Growing up, I always looked forward to the power going out in the wintertime: an evening in with my family, no TV, too dark to play with toys or read.

Yes, I was a bit of an odd child.

I liked it because along with the candles, the Scrabble board came out. We would gather at the kitchen table and play. No excuses. No one had anything better to do. Sure, my family wasn’t always the most willing or enthusiastic participants, but they were participants none-the-less.

I also liked the evenings that we found ourselves at my Grandparents’ house. While most of the adults would settle into the living room with tea, my Grandfather would set up the Crokinole board in the kitchen.

That kitchen table became an intense battleground.

Not one to go easy just because we were kids, Grandpa would school me and my brother over and over again. Until the day he didn’t. (We were more than happy to show no mercy when our day came!)

Fast-forward many years, and I found myself a parent, eager to teach my children games.

It did not go well.

All of my attempts to introduce games into our home ended in disaster. My youngest was disinterested, and my oldest, as you know, is on the Autism Spectrum. I had hoped that a predictable game with clear rules would appeal to his sense of order and structure, but instead they were nothing more than a frustration: just one more thing a grown-up was trying to make him do, like speech therapy, or dressing independently. He was having none of it.

Snakes and Ladders? Nuh-uh.

Connect Four? Nope.

Bingo? Hahaha, no.

My husband asked me one day why I kept trying so hard. I gave it some thought, and I came up with five reasons why playing games with my kids was so important to me:

  1. Games teach kids turn-taking;
    a skill they will need in school and in life.
  2. Games teach kids patience,
    which, let’s be real here, we all need more of.
  3. Games teach kids how to listen to and follow directions,
    which will be necessary forever.
  4. Games teach kids how to operate within a set of rules/boundaries/expectations;
    something none of us are exempt from.
  5. Games teach kids how to win graciously, and lose with dignity,
    which will help them be good humans in this world.

There was also one more reason; a sixth one I couldn’t even put into words, because it was just too painful to say.

I just wanted to have fun with my boy.

I wanted to smile with him, laugh with him, have fun with him, and take a break from being a 24-7 caregiver and therapist.

I just wanted a moment of being his Mom. No other role.

As time went on, I came to accept that this moment of fun I had in my head would never come. At first it broke my heart, but like so many forms of grief, I managed to grow around it and adapt. It no longer bothered me at all that I would never sit down and play a game with my oldest. He and I have a connection and share fun in our own way. We communicate so much with each other with just a single look.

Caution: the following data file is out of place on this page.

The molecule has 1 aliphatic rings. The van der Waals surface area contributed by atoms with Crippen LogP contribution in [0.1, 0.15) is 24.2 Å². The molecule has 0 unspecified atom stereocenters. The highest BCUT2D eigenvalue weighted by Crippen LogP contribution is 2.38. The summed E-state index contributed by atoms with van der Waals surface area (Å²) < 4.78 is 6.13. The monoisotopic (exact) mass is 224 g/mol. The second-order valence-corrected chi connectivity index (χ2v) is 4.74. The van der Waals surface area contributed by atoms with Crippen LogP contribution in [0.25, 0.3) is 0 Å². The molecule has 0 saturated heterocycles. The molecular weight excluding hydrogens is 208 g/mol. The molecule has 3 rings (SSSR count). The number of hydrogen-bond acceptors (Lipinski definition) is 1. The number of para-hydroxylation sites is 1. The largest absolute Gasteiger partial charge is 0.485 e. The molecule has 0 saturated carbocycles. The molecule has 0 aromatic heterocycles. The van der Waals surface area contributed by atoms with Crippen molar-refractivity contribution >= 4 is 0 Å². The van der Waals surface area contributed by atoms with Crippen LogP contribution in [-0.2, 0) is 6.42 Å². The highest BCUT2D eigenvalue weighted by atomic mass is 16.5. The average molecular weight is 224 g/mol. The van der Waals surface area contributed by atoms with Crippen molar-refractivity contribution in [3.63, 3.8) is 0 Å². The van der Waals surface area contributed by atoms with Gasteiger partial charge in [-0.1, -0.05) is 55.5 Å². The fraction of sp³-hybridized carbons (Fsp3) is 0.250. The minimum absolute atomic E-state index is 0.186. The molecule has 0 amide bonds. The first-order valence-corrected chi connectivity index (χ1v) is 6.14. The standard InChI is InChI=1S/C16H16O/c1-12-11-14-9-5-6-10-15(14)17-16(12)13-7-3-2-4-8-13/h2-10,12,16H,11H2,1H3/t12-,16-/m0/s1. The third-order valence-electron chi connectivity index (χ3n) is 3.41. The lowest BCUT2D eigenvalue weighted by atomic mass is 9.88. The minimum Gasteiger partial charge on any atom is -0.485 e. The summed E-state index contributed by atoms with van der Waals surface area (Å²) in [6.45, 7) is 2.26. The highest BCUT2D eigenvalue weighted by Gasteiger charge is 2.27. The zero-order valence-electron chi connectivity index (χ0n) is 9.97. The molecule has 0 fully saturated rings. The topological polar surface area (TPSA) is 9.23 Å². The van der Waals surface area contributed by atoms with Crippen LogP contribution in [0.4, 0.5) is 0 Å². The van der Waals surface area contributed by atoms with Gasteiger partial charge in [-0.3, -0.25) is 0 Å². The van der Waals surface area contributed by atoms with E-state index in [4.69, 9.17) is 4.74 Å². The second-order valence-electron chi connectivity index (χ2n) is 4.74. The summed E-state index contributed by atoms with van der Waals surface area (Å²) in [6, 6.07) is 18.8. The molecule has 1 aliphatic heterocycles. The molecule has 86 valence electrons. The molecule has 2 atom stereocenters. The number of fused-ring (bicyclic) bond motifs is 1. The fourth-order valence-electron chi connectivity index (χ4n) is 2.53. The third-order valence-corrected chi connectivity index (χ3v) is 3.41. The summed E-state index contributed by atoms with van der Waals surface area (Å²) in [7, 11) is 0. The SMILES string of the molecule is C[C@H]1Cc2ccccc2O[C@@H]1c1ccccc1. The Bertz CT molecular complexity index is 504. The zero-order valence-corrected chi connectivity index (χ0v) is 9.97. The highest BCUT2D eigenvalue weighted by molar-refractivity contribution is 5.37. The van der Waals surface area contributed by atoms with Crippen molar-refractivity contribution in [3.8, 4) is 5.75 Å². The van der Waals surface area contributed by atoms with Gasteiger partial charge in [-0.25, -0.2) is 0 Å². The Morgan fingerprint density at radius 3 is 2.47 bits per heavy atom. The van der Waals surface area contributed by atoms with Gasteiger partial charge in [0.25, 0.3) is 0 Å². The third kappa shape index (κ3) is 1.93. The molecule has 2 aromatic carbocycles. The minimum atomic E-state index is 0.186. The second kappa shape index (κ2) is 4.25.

Meanwhile, my youngest has gotten old enough (and competitive enough) to LOVE games. And I love having a willing gaming partner, even if it means losing in Hungry Hungry Hippos every day. (Just wait, kid. One of these days, Mama’s going to bring out the Crokinole board!)

Over the holidays, something happend.

My youngest and I were playing Trouble at the kitchen table. My oldest joined us at the far end and played with some playdough by himself.

And then he moved closer.

And then he watched us. Really watched us.

And then he said, “Want a pop it?”

Yes! Yes, son. You may pop it!

For the rest of the game, he took his turn popping the dice, and waiting patiently for his time to do it again.

He didn’t move the game pieces. That will come–or it won’t–it doesn’t matter. He joined us.

HE joined US.

He chose to step out and make a connection, and that day our world grew just a little bit more.

When it comes to Autism, I am learning to never say never. Because this world my boy and I are in is full of beautiful surprises.

When it comes to Autism, never say never. There is always room for surprises.
https://bit.ly/3DwIx9g #autism #parenting

© 2021 Ashley Lilley – First time commenting? Please read my Comment Policy.

10 thoughts on “Pop It!

  1. I love that you are a person who adapts and learns, a person who knows that a no to something good is not the end of the world and can be released. Here’s hoping to many more good surprises along your way.

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  2. Your perseverance is paying off. You are a good mom to your boys. I already miss hearing” Nana, do you want to play a game with me”?. I loved how much improvement I see in the older child with Autism. I learn patience and understanding with every visit. You are an awesome mother, daughter-in-law, and wife.

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